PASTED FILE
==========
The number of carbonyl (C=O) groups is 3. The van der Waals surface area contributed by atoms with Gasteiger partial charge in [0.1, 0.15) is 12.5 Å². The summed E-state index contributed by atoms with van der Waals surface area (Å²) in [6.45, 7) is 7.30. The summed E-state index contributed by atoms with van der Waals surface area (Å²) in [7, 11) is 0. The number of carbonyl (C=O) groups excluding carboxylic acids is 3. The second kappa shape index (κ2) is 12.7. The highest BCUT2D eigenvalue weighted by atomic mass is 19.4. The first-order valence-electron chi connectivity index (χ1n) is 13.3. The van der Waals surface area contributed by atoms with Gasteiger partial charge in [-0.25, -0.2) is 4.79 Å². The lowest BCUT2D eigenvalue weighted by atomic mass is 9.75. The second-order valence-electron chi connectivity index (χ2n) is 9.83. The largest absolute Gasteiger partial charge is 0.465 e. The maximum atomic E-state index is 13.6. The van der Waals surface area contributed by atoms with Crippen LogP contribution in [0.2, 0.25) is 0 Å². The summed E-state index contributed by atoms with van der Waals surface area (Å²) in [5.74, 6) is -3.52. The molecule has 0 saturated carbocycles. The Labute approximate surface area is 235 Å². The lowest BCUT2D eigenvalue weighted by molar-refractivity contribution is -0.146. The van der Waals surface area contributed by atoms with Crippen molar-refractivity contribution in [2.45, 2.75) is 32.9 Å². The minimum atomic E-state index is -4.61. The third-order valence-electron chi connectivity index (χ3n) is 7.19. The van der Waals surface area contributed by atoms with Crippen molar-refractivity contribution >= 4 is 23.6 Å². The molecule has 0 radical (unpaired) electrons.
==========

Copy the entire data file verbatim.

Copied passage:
The number of carbonyl (C=O) groups is 3. The van der Waals surface area contributed by atoms with Gasteiger partial charge in [0.1, 0.15) is 12.5 Å². The summed E-state index contributed by atoms with van der Waals surface area (Å²) in [6.45, 7) is 7.30. The summed E-state index contributed by atoms with van der Waals surface area (Å²) in [7, 11) is 0. The number of carbonyl (C=O) groups excluding carboxylic acids is 3. The second kappa shape index (κ2) is 12.7. The highest BCUT2D eigenvalue weighted by atomic mass is 19.4. The first-order valence-electron chi connectivity index (χ1n) is 13.3. The van der Waals surface area contributed by atoms with Gasteiger partial charge in [-0.25, -0.2) is 4.79 Å². The lowest BCUT2D eigenvalue weighted by atomic mass is 9.75. The second-order valence-electron chi connectivity index (χ2n) is 9.83. The largest absolute Gasteiger partial charge is 0.465 e. The maximum atomic E-state index is 13.6. The van der Waals surface area contributed by atoms with Crippen LogP contribution in [0.2, 0.25) is 0 Å². The summed E-state index contributed by atoms with van der Waals surface area (Å²) in [5.74, 6) is -3.52. The molecule has 0 saturated carbocycles. The Labute approximate surface area is 235 Å². The lowest BCUT2D eigenvalue weighted by molar-refractivity contribution is -0.146. The van der Waals surface area contributed by atoms with Crippen molar-refractivity contribution in [2.45, 2.75) is 32.9 Å². The minimum atomic E-state index is -4.61. The third-order valence-electron chi connectivity index (χ3n) is 7.19. The van der Waals surface area contributed by atoms with Crippen molar-refractivity contribution >= 4 is 23.6 Å². The molecule has 0 radical (unpaired) electrons.